What is a “Greenhead Fly”?
The Greenhead flies of Essex County, MA are insects that are called horseflies. They belong to a family called Tabanidae. The name comes from the large iridescent compound eyes which appear as dark green.
Why are Greenheads a problem?
Because they occur in great numbers, the females bite during daylight, they can fly for miles, attack persistently domestic animals and people, and they interfere with the enjoyment of coastal areas throughout much of the summer.
Why do Greenheads bite people and animals?
Only the females are equipped to pierce the skin to take a blood meal. They seek out a blood meal to provide a rich protein source necessary for egg development. Protein for the first egg mass is obtained when the predaceous larva eats other insect larvae or small animals.
Where do Greenheads come from?
Greenhead flies are produced from our coastal marshes. Early settlers of the area reported their problem with biting insects and had to protect their stock. Adult flies mate on the open marsh. Within a few days without seeking a blood meal, the female lays her first (of up to four) egg mass consisting of 100 to 200 eggs on marsh grass.
The eggs hatch into worm-like larva, with as many as 80 larvae in a single square meter of marsh sod at maturity. Developing larva concentrate along the upper vegetation zone reached by daily high tides. The larvae forage around surface muck, through wet thatch and vegetation. The predaceous larva attack and devour a variety of invertebrates, including some of their own kind. The larvae overwinter beneath the frost, form a pupa in early summer, forage around briefly (10 days or so) and then depending on environmental conditions emerge into adult fliers.
Are Greenheads harmful?
As a nuisance and economically, greenhead flies can be very harmful. In Essex County they affect real estate values, beach use, golfing, outdoor recreation, and so on. They are not considered a health problem to people as they have not been found to transmit disease. However, some people have strong allergic reactions to their bite.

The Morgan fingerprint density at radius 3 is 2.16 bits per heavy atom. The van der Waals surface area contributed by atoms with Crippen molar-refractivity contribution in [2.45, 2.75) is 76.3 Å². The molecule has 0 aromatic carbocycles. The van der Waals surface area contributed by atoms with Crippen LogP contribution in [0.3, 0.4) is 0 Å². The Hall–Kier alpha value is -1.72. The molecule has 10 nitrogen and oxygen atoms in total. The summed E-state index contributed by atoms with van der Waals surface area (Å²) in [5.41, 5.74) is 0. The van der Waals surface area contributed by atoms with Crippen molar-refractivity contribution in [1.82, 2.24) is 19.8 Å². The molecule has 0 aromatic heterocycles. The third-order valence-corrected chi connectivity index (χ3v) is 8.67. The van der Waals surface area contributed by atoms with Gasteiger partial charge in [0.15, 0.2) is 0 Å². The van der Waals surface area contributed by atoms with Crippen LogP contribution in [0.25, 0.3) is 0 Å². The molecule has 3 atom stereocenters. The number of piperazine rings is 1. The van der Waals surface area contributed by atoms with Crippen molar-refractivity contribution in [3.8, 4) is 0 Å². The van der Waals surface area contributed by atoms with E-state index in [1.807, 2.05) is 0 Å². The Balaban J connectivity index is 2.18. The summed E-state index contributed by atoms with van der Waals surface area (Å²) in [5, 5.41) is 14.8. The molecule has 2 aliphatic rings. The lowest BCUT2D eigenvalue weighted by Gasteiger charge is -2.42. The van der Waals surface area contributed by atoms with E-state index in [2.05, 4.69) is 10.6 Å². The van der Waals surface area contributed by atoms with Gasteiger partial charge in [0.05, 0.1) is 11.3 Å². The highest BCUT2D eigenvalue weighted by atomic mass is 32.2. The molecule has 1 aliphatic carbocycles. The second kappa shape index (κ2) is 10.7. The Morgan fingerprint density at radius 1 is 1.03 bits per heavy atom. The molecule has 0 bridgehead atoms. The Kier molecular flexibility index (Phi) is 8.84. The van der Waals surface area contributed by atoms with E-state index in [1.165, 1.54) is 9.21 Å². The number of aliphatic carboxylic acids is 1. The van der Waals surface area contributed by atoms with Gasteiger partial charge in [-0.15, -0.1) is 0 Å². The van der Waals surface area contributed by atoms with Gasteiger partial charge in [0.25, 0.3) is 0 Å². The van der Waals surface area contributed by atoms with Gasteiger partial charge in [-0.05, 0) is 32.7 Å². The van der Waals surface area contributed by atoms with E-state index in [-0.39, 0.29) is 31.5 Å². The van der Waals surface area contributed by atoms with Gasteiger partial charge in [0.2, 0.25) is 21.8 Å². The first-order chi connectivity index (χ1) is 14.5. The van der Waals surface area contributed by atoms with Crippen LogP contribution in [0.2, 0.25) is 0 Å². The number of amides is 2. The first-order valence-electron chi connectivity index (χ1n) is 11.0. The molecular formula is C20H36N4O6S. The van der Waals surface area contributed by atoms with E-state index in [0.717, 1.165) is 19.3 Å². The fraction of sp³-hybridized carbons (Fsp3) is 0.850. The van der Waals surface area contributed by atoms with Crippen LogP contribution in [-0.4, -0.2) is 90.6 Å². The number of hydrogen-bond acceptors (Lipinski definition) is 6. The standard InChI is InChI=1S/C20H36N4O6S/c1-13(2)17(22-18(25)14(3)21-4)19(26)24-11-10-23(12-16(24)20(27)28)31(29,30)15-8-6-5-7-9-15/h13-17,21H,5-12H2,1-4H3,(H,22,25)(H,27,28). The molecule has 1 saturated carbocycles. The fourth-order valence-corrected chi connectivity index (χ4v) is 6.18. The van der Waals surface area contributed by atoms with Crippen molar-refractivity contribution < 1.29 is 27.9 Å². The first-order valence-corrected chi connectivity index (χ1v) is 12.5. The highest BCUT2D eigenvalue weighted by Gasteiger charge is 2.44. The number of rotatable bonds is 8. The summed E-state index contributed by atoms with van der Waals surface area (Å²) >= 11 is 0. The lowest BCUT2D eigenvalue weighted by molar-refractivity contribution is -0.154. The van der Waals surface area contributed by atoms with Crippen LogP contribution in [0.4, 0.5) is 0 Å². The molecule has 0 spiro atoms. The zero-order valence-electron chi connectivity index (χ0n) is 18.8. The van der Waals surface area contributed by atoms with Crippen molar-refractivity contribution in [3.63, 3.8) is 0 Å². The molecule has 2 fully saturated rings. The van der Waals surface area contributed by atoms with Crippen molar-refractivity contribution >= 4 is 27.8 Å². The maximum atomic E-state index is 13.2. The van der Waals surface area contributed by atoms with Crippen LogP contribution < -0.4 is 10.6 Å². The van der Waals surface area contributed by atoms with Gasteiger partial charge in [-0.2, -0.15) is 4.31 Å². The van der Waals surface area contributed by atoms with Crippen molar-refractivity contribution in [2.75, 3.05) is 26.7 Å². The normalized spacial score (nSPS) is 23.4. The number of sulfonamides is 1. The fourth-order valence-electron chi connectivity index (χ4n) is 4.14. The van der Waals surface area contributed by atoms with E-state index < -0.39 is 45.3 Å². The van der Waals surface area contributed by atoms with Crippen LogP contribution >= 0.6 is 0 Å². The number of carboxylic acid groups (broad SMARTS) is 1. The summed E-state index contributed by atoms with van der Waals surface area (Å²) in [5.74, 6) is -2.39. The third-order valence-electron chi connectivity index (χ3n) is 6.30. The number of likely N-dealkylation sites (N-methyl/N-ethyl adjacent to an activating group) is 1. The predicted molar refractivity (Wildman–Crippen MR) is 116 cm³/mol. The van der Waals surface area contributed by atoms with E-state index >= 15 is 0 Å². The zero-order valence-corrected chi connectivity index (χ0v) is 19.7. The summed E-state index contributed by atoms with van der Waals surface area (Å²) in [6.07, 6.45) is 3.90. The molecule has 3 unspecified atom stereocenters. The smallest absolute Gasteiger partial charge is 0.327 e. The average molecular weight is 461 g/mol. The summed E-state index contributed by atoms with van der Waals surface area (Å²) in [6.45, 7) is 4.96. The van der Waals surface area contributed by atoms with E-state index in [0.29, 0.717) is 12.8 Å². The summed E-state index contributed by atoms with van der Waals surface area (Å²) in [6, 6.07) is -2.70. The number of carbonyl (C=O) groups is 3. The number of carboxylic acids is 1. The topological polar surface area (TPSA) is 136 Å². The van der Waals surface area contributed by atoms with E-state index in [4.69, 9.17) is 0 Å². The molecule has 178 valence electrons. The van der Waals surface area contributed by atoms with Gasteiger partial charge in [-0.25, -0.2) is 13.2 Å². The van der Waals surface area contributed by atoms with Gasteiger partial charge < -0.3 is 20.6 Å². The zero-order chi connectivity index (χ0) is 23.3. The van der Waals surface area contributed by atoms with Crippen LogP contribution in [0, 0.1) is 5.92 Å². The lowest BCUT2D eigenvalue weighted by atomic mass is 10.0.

When are Greenheads at the highest volume?
It varies – generally the farther south, the earlier the “peak” of activity occurs, e.g. Saugus, Manchester. The environmental conditions dictate the emergence and development e.g. tides, light, temperature. The season is from June to September with the highest densities occurring the last two weeks of July to the first week of August.
How can Greenheads be controlled?
Because of their predaceous nature as larva a significant reduction in number could produce a trade-off in species produced. For example, if greenheads did not keep the deerflies in check that problem could possibly become greater. Conventional methods of biting fly control are either environmentally undesirable or economically impractical. Because of the large size of the larva and adult it would take a higher concentration of fairly toxic pesticides to control them and thus adversely affect other non-target organisms. Burning the marshes, water management, ditching or impoundments have been found ineffective and costly. Therefore at this time the most environmentally and economically solution to the greenhead fly problem is the proper trapping on the salt marsh.
What are some of the things a person can do to reduce fly nuisance?
- Biting flies prefer dark over light objects. Wear appropriate apparel with this in mind.
- Dry off after being in water
- Wear long sleeved shirt for protection
- Timing – female flies are most active from 10:00am to dusk.
- Screen in pools, porches, patios, etc.
- Keep windows on cars closed. If some flied enter, brush them out – do not take a chance, the distraction could cause you an accident.
- Remember – sprays, perfumes, and increased metabolic activity serve to attract the biting female.
How does the North Shore Greenhead Fly Project Control the flies?
For a number of years our research and development has been directed toward abatement of nuisance levels along beaches, recreational areas, and housing. In 1968 we began developing a box trap which has been modified many times and will probably be subject to other changes from year to year as we attempt to increase its effectiveness. In fact, traps capture large numbers of blood seeking flies, and if such traps are located on the marsh may serve as a control for greenheads. Each year we place over 400 traps on the marshes of coastal towns and gather and remove millions of biting flies from circulation.